play by Hannie Rayson
future, the lectures on Australian drama will be condensed into
point form. More information will be gained by attending the lecture.
These notes will provide you with enough material for examination
purposes but please be warned, you should attend every lecture
to gain the full benefit from this advanced drama unit.
source: Rayson, H. 1995. Hotel Sorrento, Currency:Sydney)
Rayson explores the idea of feminism and the role of men
in the 1990's through the exploration of the relationships
of three very different sisters, Meg, Pippa and Hilary.
is concerned with posing questions rather than answering
them. She wants to activate and engage us as an audience
inviting us on a journey of genuine enquiry.
poses a number of questions:
changes have taken place during the last decade?
is the line between a healthy nationalism and blind patriotism?
our literature profound and passionate?
far have we come in terms of our quest to articulate an Australian
this play we see a weaving of cultural identity through
several layers of narrative - an exploration of ideas about
loyalty or betrayal from the perspective of Meg's response
to the country of her birth, her fiction and her family
a piece of theatre, rhythm is important here - the sharing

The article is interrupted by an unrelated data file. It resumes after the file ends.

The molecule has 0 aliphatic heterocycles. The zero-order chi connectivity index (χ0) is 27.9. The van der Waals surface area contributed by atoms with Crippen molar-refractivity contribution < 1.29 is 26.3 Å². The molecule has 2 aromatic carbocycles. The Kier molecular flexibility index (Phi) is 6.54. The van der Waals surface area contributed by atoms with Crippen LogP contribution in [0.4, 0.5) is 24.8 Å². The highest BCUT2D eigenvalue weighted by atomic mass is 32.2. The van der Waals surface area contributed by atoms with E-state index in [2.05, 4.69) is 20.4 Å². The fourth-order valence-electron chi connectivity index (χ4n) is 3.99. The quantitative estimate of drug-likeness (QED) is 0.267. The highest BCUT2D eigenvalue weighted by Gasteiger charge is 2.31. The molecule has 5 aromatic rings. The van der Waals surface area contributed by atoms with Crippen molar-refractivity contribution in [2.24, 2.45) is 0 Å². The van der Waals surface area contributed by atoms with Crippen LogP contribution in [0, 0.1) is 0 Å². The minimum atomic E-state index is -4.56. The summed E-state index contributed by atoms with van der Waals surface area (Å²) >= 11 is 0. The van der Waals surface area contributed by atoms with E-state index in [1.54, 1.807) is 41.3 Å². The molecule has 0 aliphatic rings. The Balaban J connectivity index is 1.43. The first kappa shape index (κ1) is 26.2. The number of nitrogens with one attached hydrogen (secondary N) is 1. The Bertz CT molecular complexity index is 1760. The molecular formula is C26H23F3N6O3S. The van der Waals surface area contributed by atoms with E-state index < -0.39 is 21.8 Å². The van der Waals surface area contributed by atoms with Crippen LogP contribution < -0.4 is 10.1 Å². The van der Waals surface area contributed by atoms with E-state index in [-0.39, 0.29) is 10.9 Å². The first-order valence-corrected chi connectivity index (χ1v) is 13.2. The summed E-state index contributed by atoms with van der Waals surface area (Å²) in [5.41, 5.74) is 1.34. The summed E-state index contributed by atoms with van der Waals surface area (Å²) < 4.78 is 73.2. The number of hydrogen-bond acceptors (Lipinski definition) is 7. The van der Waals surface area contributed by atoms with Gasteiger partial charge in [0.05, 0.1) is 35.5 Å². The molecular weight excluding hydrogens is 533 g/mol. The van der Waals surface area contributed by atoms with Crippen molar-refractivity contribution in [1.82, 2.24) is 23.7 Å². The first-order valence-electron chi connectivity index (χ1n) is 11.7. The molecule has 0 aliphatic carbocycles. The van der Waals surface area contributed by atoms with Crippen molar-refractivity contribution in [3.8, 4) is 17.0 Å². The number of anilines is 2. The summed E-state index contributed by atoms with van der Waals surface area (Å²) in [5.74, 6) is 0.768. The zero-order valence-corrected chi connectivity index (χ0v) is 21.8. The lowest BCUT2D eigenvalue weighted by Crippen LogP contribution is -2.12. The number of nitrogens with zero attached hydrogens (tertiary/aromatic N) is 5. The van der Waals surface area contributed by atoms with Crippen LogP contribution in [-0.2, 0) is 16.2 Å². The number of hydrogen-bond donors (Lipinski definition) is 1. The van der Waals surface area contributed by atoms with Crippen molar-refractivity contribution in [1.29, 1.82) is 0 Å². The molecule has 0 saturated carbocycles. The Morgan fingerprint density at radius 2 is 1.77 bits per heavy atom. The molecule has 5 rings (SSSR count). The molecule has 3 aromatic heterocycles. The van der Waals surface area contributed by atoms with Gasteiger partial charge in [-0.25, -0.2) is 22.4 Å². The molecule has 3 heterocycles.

of information, pieces of comedy and pathos, the juxtaposition
of short scenes to form the larger picture
are dramatic and contradictory at times and can only be
understood through an appreciation of the internal conflicts
and changes which occur throughout the play
are a number of recognisable character types - a 'Pom' who
reveals an unconditional love, the hard edged New Yorker
advertising executive who reveals within a frightened girl
craving for attention of her older sisters and an outspoken
feminist who has a centre both fragile and lonely
are important 'characters' : Marge, who both partakes and
observes the dramatic action. She provides an 'audience'
to offer comment on the events of daily life
theme of 'ownership' is very important here - the family
becomes a metaphor for Australia. Just as a family must
look at itself in a new light from time to time, so must
a nation. The question is posed: 'How much should we criticise
our family or indeed, our nation?'
Meg, there is a love/hate relationship with her family and
her country. She questions the male dominance of this country.
Through Meg, Rayson invites us to move forward into the
nineties proclaiming the strengths of women whilst gently